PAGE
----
How to Drink Absinthe

From the Traditional Absinthe Ritual to Cocktail Recipes

The Traditional Way to Drink Absinthe (aka Absinthe Ritual)
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Drinking absinthe straight is not recommended because the green distilled spirit has a powerful flavor and high alcohol content. Beyond the potential of burning your taste buds, absinthe is so strong that it can be dangerous if you drink too much. That's not to say that absinthe cannot be enjoyable; it's an intriguing spirit with an exceptional taste when treated with respect.

The best way to drink absinthe is to dilute it with water by pouring it over a sugar cube. The traditional preparation is called an "absinthe ritual," and you can try the "absinthe drip." There's also a safe way to flame absinthe and, to ease into its distinct taste, cocktail recipes to mix up.

The Purpose of the Absinthe Ritual

If you have ever tasted straight absinthe, you will certainly remember the experience. The anise-flavored liquor has a distinct bitterness that is punctuated by its high proof (between 45 percent and 74 percent ABV, 90 to 148 proof). On its own, absinthe is not an easy liquor to get down. It needs to be tamed, and that's where the absinthe ritual and drip come in.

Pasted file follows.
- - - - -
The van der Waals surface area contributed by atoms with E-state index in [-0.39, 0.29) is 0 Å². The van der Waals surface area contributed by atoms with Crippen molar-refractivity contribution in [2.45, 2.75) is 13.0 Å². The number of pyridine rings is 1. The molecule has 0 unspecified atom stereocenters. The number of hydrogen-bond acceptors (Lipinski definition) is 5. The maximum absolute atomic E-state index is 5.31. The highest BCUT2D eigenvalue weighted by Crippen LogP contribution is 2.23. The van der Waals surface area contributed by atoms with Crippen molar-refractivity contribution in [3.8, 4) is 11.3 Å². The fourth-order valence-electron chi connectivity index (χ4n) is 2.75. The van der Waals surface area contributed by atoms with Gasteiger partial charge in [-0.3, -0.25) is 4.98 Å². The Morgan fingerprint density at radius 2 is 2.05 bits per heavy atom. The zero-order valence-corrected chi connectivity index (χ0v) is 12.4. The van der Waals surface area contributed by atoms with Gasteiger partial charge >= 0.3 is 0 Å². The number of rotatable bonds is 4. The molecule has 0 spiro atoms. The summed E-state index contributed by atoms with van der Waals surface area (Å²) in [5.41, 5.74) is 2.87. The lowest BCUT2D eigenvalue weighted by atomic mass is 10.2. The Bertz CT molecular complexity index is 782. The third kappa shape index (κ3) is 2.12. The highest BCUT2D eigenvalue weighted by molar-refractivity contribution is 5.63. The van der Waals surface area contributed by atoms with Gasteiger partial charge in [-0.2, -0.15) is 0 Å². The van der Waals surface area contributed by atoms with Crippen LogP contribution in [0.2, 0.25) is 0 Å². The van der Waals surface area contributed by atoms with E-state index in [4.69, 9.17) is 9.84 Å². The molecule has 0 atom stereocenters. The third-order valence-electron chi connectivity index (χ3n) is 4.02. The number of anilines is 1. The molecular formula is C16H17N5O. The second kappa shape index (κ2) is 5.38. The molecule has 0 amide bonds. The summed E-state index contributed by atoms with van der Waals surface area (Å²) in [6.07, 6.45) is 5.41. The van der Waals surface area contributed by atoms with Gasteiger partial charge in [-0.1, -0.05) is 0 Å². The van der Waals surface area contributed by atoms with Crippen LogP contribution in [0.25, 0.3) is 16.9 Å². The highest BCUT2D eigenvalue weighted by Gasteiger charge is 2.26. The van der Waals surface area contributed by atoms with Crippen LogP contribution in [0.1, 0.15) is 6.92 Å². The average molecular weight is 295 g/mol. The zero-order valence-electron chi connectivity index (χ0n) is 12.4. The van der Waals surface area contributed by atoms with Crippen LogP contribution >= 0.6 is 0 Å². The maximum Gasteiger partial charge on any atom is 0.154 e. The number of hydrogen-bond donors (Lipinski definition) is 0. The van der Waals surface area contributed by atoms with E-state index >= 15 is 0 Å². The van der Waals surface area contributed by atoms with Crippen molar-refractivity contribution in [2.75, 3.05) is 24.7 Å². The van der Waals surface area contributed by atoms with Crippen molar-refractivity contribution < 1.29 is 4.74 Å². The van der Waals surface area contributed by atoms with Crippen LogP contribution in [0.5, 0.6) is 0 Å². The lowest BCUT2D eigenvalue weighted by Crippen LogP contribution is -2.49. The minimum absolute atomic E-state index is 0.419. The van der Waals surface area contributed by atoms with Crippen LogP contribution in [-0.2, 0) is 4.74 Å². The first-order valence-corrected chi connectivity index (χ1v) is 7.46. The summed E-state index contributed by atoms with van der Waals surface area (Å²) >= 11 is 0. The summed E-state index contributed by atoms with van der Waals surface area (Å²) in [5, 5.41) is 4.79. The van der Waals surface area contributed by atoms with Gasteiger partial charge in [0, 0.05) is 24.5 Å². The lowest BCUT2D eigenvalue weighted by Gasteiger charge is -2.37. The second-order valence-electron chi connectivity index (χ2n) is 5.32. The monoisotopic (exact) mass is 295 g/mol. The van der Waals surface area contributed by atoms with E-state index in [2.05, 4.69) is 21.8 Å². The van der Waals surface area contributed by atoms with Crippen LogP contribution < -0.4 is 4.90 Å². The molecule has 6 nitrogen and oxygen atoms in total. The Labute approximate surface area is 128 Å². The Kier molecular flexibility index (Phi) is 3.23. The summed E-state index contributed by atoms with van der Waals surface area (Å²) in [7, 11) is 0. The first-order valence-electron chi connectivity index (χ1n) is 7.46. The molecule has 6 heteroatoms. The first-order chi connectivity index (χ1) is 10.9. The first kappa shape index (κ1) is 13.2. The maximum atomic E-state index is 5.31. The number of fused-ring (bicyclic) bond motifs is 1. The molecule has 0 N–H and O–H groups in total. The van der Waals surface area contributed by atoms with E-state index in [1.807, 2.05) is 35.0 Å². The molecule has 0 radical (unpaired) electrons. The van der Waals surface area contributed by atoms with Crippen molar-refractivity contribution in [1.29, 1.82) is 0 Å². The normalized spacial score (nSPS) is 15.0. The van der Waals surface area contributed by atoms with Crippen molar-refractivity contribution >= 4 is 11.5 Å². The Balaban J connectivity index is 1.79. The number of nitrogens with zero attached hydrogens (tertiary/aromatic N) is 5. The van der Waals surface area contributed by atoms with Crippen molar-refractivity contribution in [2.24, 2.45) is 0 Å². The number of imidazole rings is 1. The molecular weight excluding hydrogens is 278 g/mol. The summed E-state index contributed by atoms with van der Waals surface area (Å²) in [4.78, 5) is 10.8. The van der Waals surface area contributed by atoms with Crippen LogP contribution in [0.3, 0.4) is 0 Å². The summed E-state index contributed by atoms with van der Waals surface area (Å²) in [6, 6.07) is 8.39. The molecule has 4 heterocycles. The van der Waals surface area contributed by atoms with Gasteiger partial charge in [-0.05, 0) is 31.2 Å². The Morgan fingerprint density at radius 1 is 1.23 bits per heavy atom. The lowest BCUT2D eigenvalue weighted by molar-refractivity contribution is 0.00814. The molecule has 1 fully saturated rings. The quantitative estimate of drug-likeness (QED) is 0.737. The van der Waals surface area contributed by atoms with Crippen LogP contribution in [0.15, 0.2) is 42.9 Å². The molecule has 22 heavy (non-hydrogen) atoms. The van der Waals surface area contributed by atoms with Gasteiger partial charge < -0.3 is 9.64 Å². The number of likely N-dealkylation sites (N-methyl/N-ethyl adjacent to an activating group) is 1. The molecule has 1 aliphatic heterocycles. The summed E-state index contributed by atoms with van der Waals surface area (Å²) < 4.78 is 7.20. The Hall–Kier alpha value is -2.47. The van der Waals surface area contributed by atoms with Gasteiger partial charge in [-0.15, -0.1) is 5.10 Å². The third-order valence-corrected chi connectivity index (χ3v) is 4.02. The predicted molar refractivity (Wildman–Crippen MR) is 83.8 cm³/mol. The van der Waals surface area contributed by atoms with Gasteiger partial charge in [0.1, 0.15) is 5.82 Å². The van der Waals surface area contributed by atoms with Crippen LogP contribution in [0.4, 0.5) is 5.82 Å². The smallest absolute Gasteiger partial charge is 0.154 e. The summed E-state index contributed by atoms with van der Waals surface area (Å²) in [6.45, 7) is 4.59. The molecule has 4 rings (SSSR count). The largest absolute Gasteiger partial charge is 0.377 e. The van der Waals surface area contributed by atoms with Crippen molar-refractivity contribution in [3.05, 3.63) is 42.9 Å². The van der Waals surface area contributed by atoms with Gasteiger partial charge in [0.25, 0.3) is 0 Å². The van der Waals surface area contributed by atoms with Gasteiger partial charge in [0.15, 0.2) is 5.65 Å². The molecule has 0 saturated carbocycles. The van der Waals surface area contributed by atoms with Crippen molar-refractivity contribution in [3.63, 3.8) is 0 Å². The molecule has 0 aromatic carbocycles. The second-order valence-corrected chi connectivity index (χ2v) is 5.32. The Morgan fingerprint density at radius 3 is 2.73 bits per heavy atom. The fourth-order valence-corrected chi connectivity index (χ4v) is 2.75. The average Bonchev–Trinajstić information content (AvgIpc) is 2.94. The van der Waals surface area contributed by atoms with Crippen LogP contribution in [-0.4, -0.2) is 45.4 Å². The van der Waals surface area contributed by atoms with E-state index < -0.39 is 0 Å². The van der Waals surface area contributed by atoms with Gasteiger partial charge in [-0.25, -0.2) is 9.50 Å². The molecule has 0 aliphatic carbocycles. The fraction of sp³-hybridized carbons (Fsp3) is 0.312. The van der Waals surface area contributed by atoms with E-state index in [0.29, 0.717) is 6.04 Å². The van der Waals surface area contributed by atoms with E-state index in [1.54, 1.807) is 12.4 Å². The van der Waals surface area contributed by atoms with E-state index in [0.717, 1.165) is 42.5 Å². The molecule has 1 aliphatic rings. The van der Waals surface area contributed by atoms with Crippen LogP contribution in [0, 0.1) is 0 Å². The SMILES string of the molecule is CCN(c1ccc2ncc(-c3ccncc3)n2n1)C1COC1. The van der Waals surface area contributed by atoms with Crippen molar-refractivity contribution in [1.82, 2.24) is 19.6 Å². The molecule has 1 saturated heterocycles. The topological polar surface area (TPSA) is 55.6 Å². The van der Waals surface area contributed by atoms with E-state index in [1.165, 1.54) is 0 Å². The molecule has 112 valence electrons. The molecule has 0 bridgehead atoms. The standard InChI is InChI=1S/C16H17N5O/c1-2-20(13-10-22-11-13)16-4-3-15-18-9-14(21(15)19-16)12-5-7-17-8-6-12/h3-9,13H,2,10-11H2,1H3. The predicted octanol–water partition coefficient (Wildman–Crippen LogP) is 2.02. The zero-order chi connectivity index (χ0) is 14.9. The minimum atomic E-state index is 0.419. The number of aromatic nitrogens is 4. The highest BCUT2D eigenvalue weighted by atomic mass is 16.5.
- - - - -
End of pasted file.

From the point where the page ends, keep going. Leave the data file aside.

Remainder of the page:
The traditional preparation was popularized in France. It's a simple technique that involves absinthe, sugar, and ice-cold water. The sugar quells the bitterness, and the water dilutes the liquor; the combination makes absinthe far more palatable. Once you get the hang of pouring it, you will be able to create the perfect louche (the white cloudiness that occurs when water touches the absinthe).

Absinthe Glasses, Spoons, and Fountains

Absinthe glasses and spoons are specifically designed for drinking absinthe. Each is available in various styles and, whether reproductions and original antique pieces, they tend to be elaborately decorated.